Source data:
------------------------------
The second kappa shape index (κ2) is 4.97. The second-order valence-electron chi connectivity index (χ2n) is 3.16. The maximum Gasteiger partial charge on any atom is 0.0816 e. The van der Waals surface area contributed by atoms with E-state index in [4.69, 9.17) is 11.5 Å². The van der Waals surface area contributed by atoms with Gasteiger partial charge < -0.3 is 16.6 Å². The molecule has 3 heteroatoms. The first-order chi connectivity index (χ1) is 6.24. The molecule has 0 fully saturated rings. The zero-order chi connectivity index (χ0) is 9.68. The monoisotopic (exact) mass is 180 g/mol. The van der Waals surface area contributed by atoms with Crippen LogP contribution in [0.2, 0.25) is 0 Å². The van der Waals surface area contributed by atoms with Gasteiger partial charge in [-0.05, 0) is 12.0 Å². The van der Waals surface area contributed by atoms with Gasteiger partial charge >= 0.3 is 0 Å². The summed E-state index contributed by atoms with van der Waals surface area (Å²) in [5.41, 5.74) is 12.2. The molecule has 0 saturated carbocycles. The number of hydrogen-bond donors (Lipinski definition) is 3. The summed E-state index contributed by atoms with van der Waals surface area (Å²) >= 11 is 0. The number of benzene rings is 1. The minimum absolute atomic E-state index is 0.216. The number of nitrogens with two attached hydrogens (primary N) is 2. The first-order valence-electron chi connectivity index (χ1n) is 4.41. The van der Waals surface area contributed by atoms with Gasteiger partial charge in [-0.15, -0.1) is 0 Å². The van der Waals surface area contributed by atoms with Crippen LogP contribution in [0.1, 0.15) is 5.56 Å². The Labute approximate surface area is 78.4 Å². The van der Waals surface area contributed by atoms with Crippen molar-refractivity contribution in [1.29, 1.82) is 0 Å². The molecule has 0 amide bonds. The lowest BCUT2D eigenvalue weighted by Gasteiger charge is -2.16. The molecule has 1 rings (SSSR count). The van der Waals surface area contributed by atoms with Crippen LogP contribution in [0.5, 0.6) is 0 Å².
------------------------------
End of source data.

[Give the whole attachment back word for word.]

The second kappa shape index (κ2) is 4.97. The second-order valence-electron chi connectivity index (χ2n) is 3.16. The maximum Gasteiger partial charge on any atom is 0.0816 e. The van der Waals surface area contributed by atoms with E-state index in [4.69, 9.17) is 11.5 Å². The van der Waals surface area contributed by atoms with Gasteiger partial charge < -0.3 is 16.6 Å². The molecule has 3 heteroatoms. The first-order chi connectivity index (χ1) is 6.24. The molecule has 0 fully saturated rings. The zero-order chi connectivity index (χ0) is 9.68. The monoisotopic (exact) mass is 180 g/mol. The van der Waals surface area contributed by atoms with Crippen LogP contribution in [0.2, 0.25) is 0 Å². The van der Waals surface area contributed by atoms with Gasteiger partial charge in [-0.05, 0) is 12.0 Å². The van der Waals surface area contributed by atoms with Gasteiger partial charge >= 0.3 is 0 Å². The summed E-state index contributed by atoms with van der Waals surface area (Å²) in [5.41, 5.74) is 12.2. The molecule has 0 saturated carbocycles. The number of hydrogen-bond donors (Lipinski definition) is 3. The summed E-state index contributed by atoms with van der Waals surface area (Å²) >= 11 is 0. The number of benzene rings is 1. The minimum absolute atomic E-state index is 0.216. The number of nitrogens with two attached hydrogens (primary N) is 2. The first-order valence-electron chi connectivity index (χ1n) is 4.41. The van der Waals surface area contributed by atoms with Gasteiger partial charge in [-0.15, -0.1) is 0 Å². The van der Waals surface area contributed by atoms with Crippen LogP contribution in [0.1, 0.15) is 5.56 Å². The Labute approximate surface area is 78.4 Å². The van der Waals surface area contributed by atoms with Crippen molar-refractivity contribution in [1.29, 1.82) is 0 Å². The molecule has 0 amide bonds. The lowest BCUT2D eigenvalue weighted by Gasteiger charge is -2.16. The molecule has 1 rings (SSSR count). The van der Waals surface area contributed by atoms with Crippen LogP contribution in [0.5, 0.6) is 0 Å².